Cellectar’s product candidates are built upon its patented cancer cell-targeting delivery and retention platform of optimized phospholipid ether-drug conjugates™ (PDCs™). The company designed its phospholipid ether (PLE) carrier platform to be coupled with a variety of payloads to facilitate the discovery and development of improved targeted novel therapeutic compounds. The basis for selective tumor targeting of our PDC compounds lies in the differences between the plasma membranes of cancer cells compared to those of normal cells. Cancer cell membranes are highly enriched in lipid rafts, which are glycolipoprotein microdomains of the plasma membrane of cells that contain high concentrations of cholesterol and sphingolipids, and serve to organize cell surface and intracellular signaling molecules. PDCs™ have been tested in more than 80 different xenograft models of cancer.
About Cellectar Biosciences, Inc.
Cellectar Biosciences (Nasdaq:CLRB) is developing phospholipid drug conjugates (PDCs) designed to provide cancer targeted delivery of diverse oncologic payloads to a broad range of cancers and cancer stem cells. Cellectar’s PDC platform is based on the company’s proprietary phospholipid ether analogs. These novel small-molecules have demonstrated highly selective uptake and retention in a broad range of cancers, even sites of metastases. The company’s lead therapeutic PDC, CLR 131, utilizes iodine-131, a cytotoxic radioisotope, as its payload. CLR 131 has been designated as an orphan drug by the US FDA and is currently being evaluated in a Phase 1 clinical study in patients with relapsed or refractory multiple myeloma and a Phase 2 clinical study to assess efficacy in a range of B-cell malignancies. The company is also developing proprietary PDCs for targeted delivery of chemotherapeutics and has several preclinical stage product candidates, and plans to expand its PDC chemotherapeutic pipeline through both in-house and collaborative R&D efforts. For more information please visit www.cellectar.com.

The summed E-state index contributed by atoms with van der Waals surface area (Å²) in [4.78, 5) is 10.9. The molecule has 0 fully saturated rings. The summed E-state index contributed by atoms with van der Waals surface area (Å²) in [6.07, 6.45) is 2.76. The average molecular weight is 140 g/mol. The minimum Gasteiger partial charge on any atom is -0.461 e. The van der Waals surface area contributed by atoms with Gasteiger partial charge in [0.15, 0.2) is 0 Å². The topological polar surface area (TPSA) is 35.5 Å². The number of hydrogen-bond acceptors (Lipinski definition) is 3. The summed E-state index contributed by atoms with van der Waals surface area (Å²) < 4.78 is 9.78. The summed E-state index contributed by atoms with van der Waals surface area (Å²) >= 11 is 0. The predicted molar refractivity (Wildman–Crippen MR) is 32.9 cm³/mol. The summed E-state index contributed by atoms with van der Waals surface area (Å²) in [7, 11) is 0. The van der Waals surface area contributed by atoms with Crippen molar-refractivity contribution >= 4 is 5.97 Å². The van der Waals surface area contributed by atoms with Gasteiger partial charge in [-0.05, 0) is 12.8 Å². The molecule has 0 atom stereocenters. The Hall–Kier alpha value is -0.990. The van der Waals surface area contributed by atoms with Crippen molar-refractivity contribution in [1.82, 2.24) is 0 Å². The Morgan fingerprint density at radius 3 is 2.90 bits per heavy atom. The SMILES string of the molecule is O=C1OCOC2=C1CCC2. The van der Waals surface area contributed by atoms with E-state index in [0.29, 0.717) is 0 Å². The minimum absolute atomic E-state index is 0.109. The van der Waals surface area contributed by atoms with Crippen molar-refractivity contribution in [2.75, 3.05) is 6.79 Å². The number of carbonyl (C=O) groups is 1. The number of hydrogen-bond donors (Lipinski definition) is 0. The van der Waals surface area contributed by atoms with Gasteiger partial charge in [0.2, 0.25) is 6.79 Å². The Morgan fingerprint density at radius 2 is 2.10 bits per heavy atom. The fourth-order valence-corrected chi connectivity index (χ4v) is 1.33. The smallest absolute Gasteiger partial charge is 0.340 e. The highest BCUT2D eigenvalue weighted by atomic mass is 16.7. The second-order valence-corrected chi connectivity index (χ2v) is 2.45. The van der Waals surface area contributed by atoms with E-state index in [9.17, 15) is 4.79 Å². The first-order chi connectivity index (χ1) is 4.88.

This news release contains forward-looking statements. You can identify these statements by our use of words such as “may,” “expect,” “believe,” “anticipate,” “intend,” “could,” “estimate,” “continue,” “plans,” or their negatives or cognates. These statements are only estimates and predictions and are subject to known and unknown risks and uncertainties that may cause actual future experience and results to differ materially from the statements made. These statements are based on our current beliefs and expectations as to such future outcomes. Drug discovery and development involve a high degree of risk. Factors that might cause such a material difference include, among others, uncertainties related to the ability to raise additional capital, uncertainties related to the ability to attract and retain partners for our technologies, the identification of lead compounds, the successful preclinical development thereof, the completion of clinical trials, the FDA review process and other government regulation, our pharmaceutical collaborators’ ability to successfully develop and commercialize drug candidates, competition from other pharmaceutical companies, product pricing and third-party reimbursement. A complete description of risks and uncertainties related to our business is contained in our periodic reports filed with the Securities and Exchange Commission including our Form 10-K for the year ended December 31, 2016. These forward-looking statements are made only as of the date hereof, and we disclaim any obligation to update any such forward-looking statements.